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Second Chances

My life is full of second chances. Some are huge, life-changing events. But most are small and often imperceptible.


As a boy, I had a paper route delivering the weekly Lynnwood Enterprise. Delivering one day, I threw the paper toward the porch, but it bounced off into the garden. I was just going to leave it. I didn’t care. The Seattle Times paper boy watched this and chewed me out. I was galvanized. He impressed on me that I had a responsibility toward my subscribers, and I needed to give them the best service possible. Chastised, I vowed to do what he said. And it has colored my work ethic since then. This was a second chance that changed my life.


I’ve learned that our Lord is a God of second chances. David should have been killed for his sins with Bathsheba and her husband, Uriah. Peter denied Jesus. Paul persecuted the Christians. The woman that washed Jesus’ feet with her tears had “lived a sinful life.” The thief on the cross was a criminal. The Philippian jailer most probably was guilty of torture. All had committed awful sins with potentially disastrous results (Luke 8:36-50). All needed forgiveness. God offered them a second chance and they were wise enough to take advantage of it.

Some did not. Cain could have shown some remorse. Noah’s contemporaries were offered the opportunity to be saved. Pharoah was given multiple opportunities to release the Hebrews. God repeatedly reached out to the Israelites. Jesus reached out to the leaders of Jesus’ day. All were offered second chances. None were wise enough take advantage of them.


Throughout my life, I was not wise enough to take advantage of many second chances I was offered. My mother and I had a poor relationship. It had to do with religious differences, and there was a lot of hurt and pain. As my mother got older and more forgetful (I became a little boy in her eyes), she forgot most of the religious issues. While I did a little to reach out to her during this time, I can’t say that I took full advantage of this second chance. I could have done more but I wasn’t wise enough to appreciate the opportunity given me.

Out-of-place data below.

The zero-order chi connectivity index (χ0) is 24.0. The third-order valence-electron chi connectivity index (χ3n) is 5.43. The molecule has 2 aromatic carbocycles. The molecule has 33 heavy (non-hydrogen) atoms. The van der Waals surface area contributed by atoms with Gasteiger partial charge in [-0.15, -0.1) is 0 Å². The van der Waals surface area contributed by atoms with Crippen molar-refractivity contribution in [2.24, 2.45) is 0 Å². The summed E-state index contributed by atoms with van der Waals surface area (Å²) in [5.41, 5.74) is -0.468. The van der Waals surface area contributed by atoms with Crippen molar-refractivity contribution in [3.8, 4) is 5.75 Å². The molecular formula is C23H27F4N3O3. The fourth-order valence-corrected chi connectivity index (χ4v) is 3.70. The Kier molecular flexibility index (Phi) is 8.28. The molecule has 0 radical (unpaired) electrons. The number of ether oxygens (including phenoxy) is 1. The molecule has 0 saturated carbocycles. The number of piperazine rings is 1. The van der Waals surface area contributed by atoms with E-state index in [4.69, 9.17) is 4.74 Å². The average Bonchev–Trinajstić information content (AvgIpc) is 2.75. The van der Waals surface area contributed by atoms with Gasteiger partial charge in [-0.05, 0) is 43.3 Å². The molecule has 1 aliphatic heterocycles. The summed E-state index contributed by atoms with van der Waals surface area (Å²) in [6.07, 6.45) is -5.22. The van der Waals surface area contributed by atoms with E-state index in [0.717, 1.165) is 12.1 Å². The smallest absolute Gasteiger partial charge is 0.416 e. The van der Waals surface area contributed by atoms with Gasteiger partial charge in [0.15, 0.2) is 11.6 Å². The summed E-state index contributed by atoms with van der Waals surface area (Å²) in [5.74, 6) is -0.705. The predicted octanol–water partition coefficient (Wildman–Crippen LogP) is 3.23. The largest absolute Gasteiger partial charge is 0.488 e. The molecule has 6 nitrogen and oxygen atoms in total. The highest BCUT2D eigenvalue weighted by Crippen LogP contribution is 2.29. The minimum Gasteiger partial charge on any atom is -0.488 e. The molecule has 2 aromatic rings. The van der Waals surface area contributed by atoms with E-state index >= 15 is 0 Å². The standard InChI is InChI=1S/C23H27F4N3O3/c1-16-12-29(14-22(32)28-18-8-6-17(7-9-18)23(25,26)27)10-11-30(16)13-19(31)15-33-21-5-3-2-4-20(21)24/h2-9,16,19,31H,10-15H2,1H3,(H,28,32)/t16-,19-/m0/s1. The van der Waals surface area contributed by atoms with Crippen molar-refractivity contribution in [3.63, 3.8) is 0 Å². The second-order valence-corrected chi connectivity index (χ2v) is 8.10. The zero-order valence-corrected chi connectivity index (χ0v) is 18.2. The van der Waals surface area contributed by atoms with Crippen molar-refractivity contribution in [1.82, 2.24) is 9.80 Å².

I was later offered a second chance with my Dad when he needed to go into assisted care. Our relationship was distant prior to that. But I made an effort to visit him almost every day that I was in town. We would sit and talk. I would pump him about growing up in North Carolina, his time in the Navy, meeting Mom, our time in the Canal Zone and his work. When he had trouble walking, I would massage his feet and legs. He would see me coming, and he would stretch out his legs in anticipation. He was not subtle. As I would begin, he would relax, move his head back and roll his eyes. That is how I knew that I was doing it right, and he was enjoying it. I didn’t even mind the smelly socks. It was the connection that was important. I did a better job of taking advantage of this second chance. Fortunately, God keeps reaching out to us over and over again, until our second chances go into triple digits.

Most second chances are small ones. I usually don’t recognize them for what they are, but they are all around me. Many come from God with alternate ways to deal with a situation. Some are random. My favorite come from those that love me. For example, Carol says, “Bob, can you come here?”I mutter quietly, “I’m busy right now.”Carol says, “What, honey?” I pause, and quickly reflect on all the second chances I’ve had, and say, “I’ll be right there!How can I help you?” Carol has given me thousands of second chances. God has given tens of thousands more.

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